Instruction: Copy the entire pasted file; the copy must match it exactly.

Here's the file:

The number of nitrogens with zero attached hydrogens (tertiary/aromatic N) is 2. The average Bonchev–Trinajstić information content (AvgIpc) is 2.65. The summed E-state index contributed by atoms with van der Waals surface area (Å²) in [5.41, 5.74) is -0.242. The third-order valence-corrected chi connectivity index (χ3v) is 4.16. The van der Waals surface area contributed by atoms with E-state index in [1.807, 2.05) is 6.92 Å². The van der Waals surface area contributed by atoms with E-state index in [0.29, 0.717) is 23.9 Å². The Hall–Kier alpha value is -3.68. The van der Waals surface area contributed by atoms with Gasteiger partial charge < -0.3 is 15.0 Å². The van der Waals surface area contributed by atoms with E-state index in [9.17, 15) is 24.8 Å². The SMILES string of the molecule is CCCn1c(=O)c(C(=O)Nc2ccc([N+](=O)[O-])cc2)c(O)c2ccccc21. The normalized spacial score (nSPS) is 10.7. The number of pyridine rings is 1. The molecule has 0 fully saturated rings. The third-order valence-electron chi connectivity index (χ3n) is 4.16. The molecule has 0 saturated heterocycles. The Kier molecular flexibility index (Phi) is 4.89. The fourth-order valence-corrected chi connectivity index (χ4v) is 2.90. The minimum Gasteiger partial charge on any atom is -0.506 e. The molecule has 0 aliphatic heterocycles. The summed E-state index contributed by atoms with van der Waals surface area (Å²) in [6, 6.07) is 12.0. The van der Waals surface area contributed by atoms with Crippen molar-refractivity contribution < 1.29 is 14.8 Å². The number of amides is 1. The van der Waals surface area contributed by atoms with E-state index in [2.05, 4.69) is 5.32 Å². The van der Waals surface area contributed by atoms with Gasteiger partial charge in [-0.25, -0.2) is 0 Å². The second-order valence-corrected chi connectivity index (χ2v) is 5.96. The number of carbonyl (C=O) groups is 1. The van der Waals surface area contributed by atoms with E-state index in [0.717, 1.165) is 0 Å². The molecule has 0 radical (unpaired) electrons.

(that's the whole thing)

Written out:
The number of nitrogens with zero attached hydrogens (tertiary/aromatic N) is 2. The average Bonchev–Trinajstić information content (AvgIpc) is 2.65. The summed E-state index contributed by atoms with van der Waals surface area (Å²) in [5.41, 5.74) is -0.242. The third-order valence-corrected chi connectivity index (χ3v) is 4.16. The van der Waals surface area contributed by atoms with E-state index in [1.807, 2.05) is 6.92 Å². The van der Waals surface area contributed by atoms with E-state index in [0.29, 0.717) is 23.9 Å². The Hall–Kier alpha value is -3.68. The van der Waals surface area contributed by atoms with Gasteiger partial charge < -0.3 is 15.0 Å². The van der Waals surface area contributed by atoms with E-state index in [9.17, 15) is 24.8 Å². The SMILES string of the molecule is CCCn1c(=O)c(C(=O)Nc2ccc([N+](=O)[O-])cc2)c(O)c2ccccc21. The normalized spacial score (nSPS) is 10.7. The number of pyridine rings is 1. The molecule has 0 fully saturated rings. The third-order valence-electron chi connectivity index (χ3n) is 4.16. The molecule has 0 saturated heterocycles. The Kier molecular flexibility index (Phi) is 4.89. The fourth-order valence-corrected chi connectivity index (χ4v) is 2.90. The minimum Gasteiger partial charge on any atom is -0.506 e. The molecule has 0 aliphatic heterocycles. The summed E-state index contributed by atoms with van der Waals surface area (Å²) in [6, 6.07) is 12.0. The van der Waals surface area contributed by atoms with Crippen molar-refractivity contribution < 1.29 is 14.8 Å². The number of amides is 1. The van der Waals surface area contributed by atoms with E-state index in [2.05, 4.69) is 5.32 Å². The van der Waals surface area contributed by atoms with Gasteiger partial charge in [-0.25, -0.2) is 0 Å². The second-order valence-corrected chi connectivity index (χ2v) is 5.96. The number of carbonyl (C=O) groups is 1. The van der Waals surface area contributed by atoms with E-state index in [0.717, 1.165) is 0 Å². The molecule has 0 radical (unpaired) electrons.